Abnormal Audit Fees and Audit Quality: The Influence of Financial Expertise in the Audit Committee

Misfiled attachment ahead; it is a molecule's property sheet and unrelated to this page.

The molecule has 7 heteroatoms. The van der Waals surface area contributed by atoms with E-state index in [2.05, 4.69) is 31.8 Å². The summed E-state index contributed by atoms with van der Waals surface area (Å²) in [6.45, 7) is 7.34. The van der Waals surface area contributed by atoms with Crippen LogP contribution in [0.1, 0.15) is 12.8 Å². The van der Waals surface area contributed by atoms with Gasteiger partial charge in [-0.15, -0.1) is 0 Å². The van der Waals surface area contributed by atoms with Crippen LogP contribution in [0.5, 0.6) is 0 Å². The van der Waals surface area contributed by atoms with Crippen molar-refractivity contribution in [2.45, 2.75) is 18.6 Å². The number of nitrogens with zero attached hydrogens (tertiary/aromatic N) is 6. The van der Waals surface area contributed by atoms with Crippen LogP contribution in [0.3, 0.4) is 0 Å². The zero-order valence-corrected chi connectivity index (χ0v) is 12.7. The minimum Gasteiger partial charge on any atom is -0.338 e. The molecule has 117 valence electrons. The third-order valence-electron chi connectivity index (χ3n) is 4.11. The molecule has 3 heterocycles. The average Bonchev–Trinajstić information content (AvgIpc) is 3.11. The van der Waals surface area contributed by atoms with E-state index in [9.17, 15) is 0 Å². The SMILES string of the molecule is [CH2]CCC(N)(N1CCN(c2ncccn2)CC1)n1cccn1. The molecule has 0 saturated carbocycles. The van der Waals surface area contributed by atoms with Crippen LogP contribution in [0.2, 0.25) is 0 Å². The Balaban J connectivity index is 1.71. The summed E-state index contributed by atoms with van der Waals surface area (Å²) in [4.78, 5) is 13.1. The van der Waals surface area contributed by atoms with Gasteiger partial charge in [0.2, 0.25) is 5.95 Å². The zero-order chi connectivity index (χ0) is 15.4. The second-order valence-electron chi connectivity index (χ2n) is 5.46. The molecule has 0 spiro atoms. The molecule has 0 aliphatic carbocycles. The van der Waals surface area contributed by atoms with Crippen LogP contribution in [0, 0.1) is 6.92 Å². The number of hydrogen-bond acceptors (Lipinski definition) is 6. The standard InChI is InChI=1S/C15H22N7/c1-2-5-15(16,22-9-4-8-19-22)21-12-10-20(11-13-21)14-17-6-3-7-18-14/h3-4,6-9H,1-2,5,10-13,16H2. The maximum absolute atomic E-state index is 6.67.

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The Sarbanes-Oxley Act of 2002 had a major influence on the relationship between auditors and clients, and gave audit committees the responsibility for approving and negotiating audit fees. Even if, in theory, abnormal audit fees should be associated with audit quality, there is not yet a consensus in the literature – which is limited and inconclusive – on the statistical significance of their relationship. Therefore, to fill this research gap, this study examines the association between a firm’s audit fees with audit quality, while also assessing the impact of audit committee members’ financial expertise on that relationship. Specifically, a large time frame is employed for regression analysis in a sample consisting of 3,599 firm-year observations from 2010 to 2018 in the US market. A two-stage approach is used, where the first model estimates audit fees based on the model’s residuals according to prior relevant studies, while the second model uses the aforementioned residuals as the main variable of interest in a logistic regression with the appearance of restatements as the dependent variable. The findings conclude that abnormal audit fees have a negative impact on audit quality. Furthermore, financial expertise in the audit committees has a positive impact on audit quality. These findings also conclude that there is no significant relationship between the interaction of abnormal audit fees and financial expertise in the audit committees and audit quality. These results are robust, after having been subject to a robustness check of a different audit quality proxy: discretionary accruals. This is consistent with the economic bonding theory and is in line with prior research.
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